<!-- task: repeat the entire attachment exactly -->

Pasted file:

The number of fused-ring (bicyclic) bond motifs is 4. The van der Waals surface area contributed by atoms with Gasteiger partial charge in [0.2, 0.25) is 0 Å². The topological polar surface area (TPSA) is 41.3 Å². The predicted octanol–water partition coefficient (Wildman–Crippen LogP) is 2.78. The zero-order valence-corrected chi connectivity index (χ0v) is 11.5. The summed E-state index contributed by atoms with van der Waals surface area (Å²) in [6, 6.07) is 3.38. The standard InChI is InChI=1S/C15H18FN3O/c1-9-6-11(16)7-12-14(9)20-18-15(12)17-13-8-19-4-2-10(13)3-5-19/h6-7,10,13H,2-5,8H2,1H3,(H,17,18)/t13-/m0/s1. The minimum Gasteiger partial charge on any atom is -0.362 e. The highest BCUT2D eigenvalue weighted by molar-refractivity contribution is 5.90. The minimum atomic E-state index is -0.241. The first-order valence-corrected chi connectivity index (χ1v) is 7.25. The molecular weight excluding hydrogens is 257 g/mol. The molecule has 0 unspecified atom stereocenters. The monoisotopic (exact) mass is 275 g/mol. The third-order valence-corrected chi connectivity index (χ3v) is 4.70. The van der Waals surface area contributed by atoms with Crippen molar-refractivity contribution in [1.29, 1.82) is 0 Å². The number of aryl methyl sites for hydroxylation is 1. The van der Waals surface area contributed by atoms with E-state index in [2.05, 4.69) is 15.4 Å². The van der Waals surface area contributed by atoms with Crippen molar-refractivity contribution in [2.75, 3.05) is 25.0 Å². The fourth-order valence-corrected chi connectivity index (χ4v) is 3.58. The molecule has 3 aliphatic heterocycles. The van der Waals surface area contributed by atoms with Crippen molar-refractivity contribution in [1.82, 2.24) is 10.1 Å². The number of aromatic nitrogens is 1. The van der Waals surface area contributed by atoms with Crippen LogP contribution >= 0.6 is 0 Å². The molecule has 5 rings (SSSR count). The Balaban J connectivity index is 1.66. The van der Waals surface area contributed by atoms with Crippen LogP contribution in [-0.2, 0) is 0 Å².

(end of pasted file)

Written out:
The number of fused-ring (bicyclic) bond motifs is 4. The van der Waals surface area contributed by atoms with Gasteiger partial charge in [0.2, 0.25) is 0 Å². The topological polar surface area (TPSA) is 41.3 Å². The predicted octanol–water partition coefficient (Wildman–Crippen LogP) is 2.78. The zero-order valence-corrected chi connectivity index (χ0v) is 11.5. The summed E-state index contributed by atoms with van der Waals surface area (Å²) in [6, 6.07) is 3.38. The standard InChI is InChI=1S/C15H18FN3O/c1-9-6-11(16)7-12-14(9)20-18-15(12)17-13-8-19-4-2-10(13)3-5-19/h6-7,10,13H,2-5,8H2,1H3,(H,17,18)/t13-/m0/s1. The minimum Gasteiger partial charge on any atom is -0.362 e. The highest BCUT2D eigenvalue weighted by molar-refractivity contribution is 5.90. The minimum atomic E-state index is -0.241. The first-order valence-corrected chi connectivity index (χ1v) is 7.25. The molecular weight excluding hydrogens is 257 g/mol. The molecule has 0 unspecified atom stereocenters. The monoisotopic (exact) mass is 275 g/mol. The third-order valence-corrected chi connectivity index (χ3v) is 4.70. The van der Waals surface area contributed by atoms with Crippen molar-refractivity contribution in [1.29, 1.82) is 0 Å². The number of aryl methyl sites for hydroxylation is 1. The van der Waals surface area contributed by atoms with E-state index in [2.05, 4.69) is 15.4 Å². The van der Waals surface area contributed by atoms with Crippen molar-refractivity contribution in [2.75, 3.05) is 25.0 Å². The fourth-order valence-corrected chi connectivity index (χ4v) is 3.58. The molecule has 3 aliphatic heterocycles. The van der Waals surface area contributed by atoms with Crippen molar-refractivity contribution in [1.82, 2.24) is 10.1 Å². The number of aromatic nitrogens is 1. The van der Waals surface area contributed by atoms with Crippen LogP contribution >= 0.6 is 0 Å². The molecule has 5 rings (SSSR count). The Balaban J connectivity index is 1.66. The van der Waals surface area contributed by atoms with Crippen LogP contribution in [-0.2, 0) is 0 Å².